Has Taiwan screwed up China's chances for democracy?

Seven years of chaos and political gridlock equals a terrible public relations campaign for freedom


Andrew Leonard
June 13, 2007 1:24AM (UTC)

For China-watchers everywhere, the 2000 election of Chen Shuibian as president of the country that he likes to call "Taiwan" was a stunning event -- the first democratically engineered change of power in a culturally Chinese society. It was the culminating pinnacle in a long struggle against the authoritarian rule of the KMT; a potent symbol auguring what might one day take place across the Taiwan straits, in China.

Seven years later, according to the draft of a paper, "Taiwan's Struggling Democracy," by Taiwanese political scientist Yun-han Chu, that moment of triumph has lost its rosy glow. Instead, it marks the beginning of a period of confusion, political infighting and misgovernment that has pummeled public morale, sparked "authoritarian nostalgia" and brought the very concept of "democracy" into disrepute.

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I had a chance to read a draft of the paper, which is not yet available online, thanks to the Chinastuff newsletter maintained by longtime China expert Jerry Stryker. The author, Yun-han Chu, is a well-regarded political scientist. But his perspective is bleak, and appears to place the majority of blame for democracy's sinking profile in Taiwan on Chen's missteps. (UPDATE: Chu's paper is now online.)

That contention will undoubtedly be disputed by partisans. Personally, I'm inclined to think that the KMT, entrenched in power for 50 years and unremittingly hostile to Chen's every move, should shoulder the lion's share of the blame for the political gridlock that has ensued. But I'll concede the primary point -- Taiwan's foray into democracy, which Chu calls a "crucial social experiment," has been messy and chaotic and shows little sign of stabilizing soon. Which raises the question: What kind of role model is Taiwan demonstrating for China?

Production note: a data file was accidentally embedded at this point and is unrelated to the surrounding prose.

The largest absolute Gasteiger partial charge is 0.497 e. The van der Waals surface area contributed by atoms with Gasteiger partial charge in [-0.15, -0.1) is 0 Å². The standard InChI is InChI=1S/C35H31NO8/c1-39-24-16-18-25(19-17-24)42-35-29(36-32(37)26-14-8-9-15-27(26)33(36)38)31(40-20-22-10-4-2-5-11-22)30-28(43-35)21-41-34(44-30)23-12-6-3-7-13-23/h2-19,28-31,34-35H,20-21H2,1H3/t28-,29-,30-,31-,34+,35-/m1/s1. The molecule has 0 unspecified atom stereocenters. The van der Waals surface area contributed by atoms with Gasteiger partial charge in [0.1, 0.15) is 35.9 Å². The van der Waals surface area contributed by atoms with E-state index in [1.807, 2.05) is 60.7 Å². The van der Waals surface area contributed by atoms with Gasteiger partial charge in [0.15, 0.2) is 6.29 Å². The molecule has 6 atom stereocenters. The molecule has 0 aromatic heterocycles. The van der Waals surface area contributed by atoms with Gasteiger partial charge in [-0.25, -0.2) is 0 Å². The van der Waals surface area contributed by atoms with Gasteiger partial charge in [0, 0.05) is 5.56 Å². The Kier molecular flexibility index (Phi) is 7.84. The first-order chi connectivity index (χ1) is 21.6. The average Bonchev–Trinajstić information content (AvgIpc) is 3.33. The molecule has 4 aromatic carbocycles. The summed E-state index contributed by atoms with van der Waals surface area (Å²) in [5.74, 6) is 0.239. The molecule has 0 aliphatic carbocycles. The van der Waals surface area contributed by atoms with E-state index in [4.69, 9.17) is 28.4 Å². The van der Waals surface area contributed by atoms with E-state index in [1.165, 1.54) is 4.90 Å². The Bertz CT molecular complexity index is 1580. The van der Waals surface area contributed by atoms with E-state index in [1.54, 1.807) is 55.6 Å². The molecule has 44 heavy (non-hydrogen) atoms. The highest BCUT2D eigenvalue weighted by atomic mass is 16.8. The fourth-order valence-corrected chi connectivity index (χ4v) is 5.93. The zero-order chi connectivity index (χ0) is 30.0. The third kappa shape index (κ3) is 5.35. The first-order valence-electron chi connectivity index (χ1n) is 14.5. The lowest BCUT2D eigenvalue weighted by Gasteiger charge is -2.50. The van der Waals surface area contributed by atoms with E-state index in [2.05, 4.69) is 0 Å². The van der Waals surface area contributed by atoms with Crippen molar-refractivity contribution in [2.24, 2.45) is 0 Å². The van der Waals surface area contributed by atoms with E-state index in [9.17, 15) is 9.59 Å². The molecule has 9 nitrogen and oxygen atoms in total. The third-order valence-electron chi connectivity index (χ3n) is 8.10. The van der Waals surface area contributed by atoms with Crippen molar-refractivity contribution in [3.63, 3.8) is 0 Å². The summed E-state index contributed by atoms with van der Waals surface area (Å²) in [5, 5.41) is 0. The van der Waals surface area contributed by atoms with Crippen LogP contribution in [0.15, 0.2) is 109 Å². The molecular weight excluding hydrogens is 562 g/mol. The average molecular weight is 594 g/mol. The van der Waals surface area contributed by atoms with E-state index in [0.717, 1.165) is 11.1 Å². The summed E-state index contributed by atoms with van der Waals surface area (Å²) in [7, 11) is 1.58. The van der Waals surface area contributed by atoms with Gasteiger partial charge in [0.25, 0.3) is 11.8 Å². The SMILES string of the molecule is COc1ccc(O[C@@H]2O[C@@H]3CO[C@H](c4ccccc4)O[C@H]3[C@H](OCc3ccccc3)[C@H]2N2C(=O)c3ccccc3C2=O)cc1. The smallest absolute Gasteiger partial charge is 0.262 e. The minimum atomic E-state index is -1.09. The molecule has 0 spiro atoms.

Chu is not optimistic:

The protracted political chaos and paralysis and visible deterioration in many aspects of [the] quality of democracy that came with the 2000 power rotation have made Taiwan's democratic experience steadily less appealing and convincing. Especially in the eyes of Taiwan's electorate, arguably the final judge of the working of democracy on the island, the gap between the promises of democracy and realities has been widening. If Taiwanese citizens' ambivalent attitude toward democracy that we have just observed persists, it is unlikely that Taiwan can promote the soft power of democracy in the Chinese-speaking world with self-confidence.

In the late '80s and '90s, visits to the mainland by affluent Taiwanese tourists offered a stark example of the power of open markets to spur economic growth. The booming economies of Hong Kong, Taiwan, and South Korea undoubtedly influenced the leadership of the Chinese Communist Party as it began its push for reform. Is present-day political gridlock in Taiwan now setting a negative example? Or is it just demonstrating the reality of the democratic process, which is inherently messy and chaotic, and by no means inevitably leads to perfect government?

The crucial truth of a democracy is the power that citizens have to change their leaders. If Chen Shuibian's DPP has fumbled the ball as badly as Chu appears to think it has, then voters will be able to bring back the KMT, should they so desire, in the 2008 presidential election. For DPP partisans in Taiwan, that would likely be perceived as a disaster. But I wonder what the reaction to such freely exercised choice would be for the average citizen of the People's Republic?

UPDATE: Michael Turton adds his own considerable analysis.

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Andrew Leonard

Andrew Leonard is a staff writer at Salon. On Twitter, @koxinga21.

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